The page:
In the sparkling blue waters off the coast of Oahu, the massive hulk of the USS Arizona sits frozen, a snapshot of tragedy from more than seventy years ago. A watery tomb for many of the ship’s crew, the sunken remnant represents the first American casualties of a war destined to consume the entire world.
To this day, the Arizona mourns her fallen crew. Seven decades later, tiny droplets of oil continue to leak from the sunken battleship, collecting on the surface where visitors can observe these “Tears of the Arizona.” And the sense of mourning is mutual. Occasionally, when one of the ill-fated ship’s survivors dies, they elect to rejoin the fallen crew of the Arizona as their final resting place, a solemn act that reunites the comrades in death.
During the attack on Pearl Harbor in 1941, 2,403 Americans were killed as Japanese pilots bombed the eight battleships stationed there. Another 1,178 were wounded during the attack. Four of the eight battleships were sunk and hundreds of planes were destroyed. It was an act of unprovoked terror that shocked the nation and the world, which would lead us to join the Allies in World War II.
6. Ford Island Seaplane Base
Despite the intensity and chaos of the attack, a few photographs of the devastation exist, snapped during and in the immediate aftermath of the surprise attack. They tell a story of a wounded nation, filled with terrible resolve. Indeed, the sleeping giant was now wide awake and ready to avenge the losses at Pearl Harbor.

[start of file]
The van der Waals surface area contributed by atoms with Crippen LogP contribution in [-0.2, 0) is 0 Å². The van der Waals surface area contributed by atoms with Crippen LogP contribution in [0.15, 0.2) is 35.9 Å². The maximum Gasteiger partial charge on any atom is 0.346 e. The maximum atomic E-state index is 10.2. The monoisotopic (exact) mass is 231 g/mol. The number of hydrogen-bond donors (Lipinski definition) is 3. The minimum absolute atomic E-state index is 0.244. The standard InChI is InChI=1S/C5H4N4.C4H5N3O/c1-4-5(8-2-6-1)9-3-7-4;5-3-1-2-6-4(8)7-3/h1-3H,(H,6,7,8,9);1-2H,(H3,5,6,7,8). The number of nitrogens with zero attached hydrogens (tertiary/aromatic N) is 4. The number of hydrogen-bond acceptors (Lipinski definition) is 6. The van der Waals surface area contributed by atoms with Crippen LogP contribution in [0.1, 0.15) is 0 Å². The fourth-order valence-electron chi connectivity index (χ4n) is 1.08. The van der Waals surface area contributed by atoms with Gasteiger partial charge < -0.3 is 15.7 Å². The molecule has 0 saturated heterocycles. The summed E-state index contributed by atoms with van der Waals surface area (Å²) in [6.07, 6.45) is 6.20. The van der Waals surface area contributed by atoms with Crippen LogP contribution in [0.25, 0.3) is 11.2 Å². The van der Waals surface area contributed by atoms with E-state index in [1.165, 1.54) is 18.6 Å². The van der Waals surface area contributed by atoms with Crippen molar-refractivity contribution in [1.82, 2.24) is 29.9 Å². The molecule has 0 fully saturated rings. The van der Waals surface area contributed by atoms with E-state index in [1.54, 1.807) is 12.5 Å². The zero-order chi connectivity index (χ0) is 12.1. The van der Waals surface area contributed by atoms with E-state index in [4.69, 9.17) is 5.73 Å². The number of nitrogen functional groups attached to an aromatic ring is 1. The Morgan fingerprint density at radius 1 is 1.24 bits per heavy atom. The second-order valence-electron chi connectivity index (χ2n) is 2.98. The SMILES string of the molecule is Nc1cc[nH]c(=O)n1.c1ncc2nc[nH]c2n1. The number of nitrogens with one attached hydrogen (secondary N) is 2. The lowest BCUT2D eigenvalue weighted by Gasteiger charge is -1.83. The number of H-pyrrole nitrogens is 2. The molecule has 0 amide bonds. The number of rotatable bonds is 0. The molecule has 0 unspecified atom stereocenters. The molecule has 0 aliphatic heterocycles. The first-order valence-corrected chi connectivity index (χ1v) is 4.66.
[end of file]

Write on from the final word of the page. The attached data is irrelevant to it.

5. Current Day USS Arizona Memorial
In addition to the crippled battleships littering the harbor, Japanese aircraft strafed the nearby airfields. The burning and bullet-riddled frames of the U.S. fighters capture the true extent of the surprise, destroyed before they could even leave the ground.
4. Sinking of the USS Arizona
A break in the thick smoke choking the horizon reveals the towers of the badly damaged battleships, USS West Virginia and USS Tennessee. Moored side-by-side in the harbor’s Battleship Row, the pair of battleships fought valiantly to repel the Japanese aircraft while keeping the ships above water. Fifteen sailors received the Medal of Honor that day, including the Captain of the West Virginia when he refused to leave his post, even after an exploding shell mortally wounded him, instead directing his crew’s efforts.
3. Aircraft Destroyed
After spreading fires forced the crew to abandon the USS Shaw, the raging flames reached the ship’s forward magazine, resulting in a tremendous explosion and a spectacular photograph. But the Shaw also serves as a symbol of the military’s resilience. Despite the tremendous damage, the Navy repaired the Shaw within months of the attacks, and the destroyer would go on to serve throughout the war, earning eleven battled stars.
2. USS West Virginia and USS Tenessee
Tragic as the Japanese attack on Pearl Harbor was, it was only a prelude to the looming devastation awaiting U.S. forces in the field of Europe and the Islands of the East Pacific.
1. Fire and Fury
As then President Franklin D. Roosevelt said, Dec. 7, 1941, is a date is “a date which will live in infamy.”Whizzco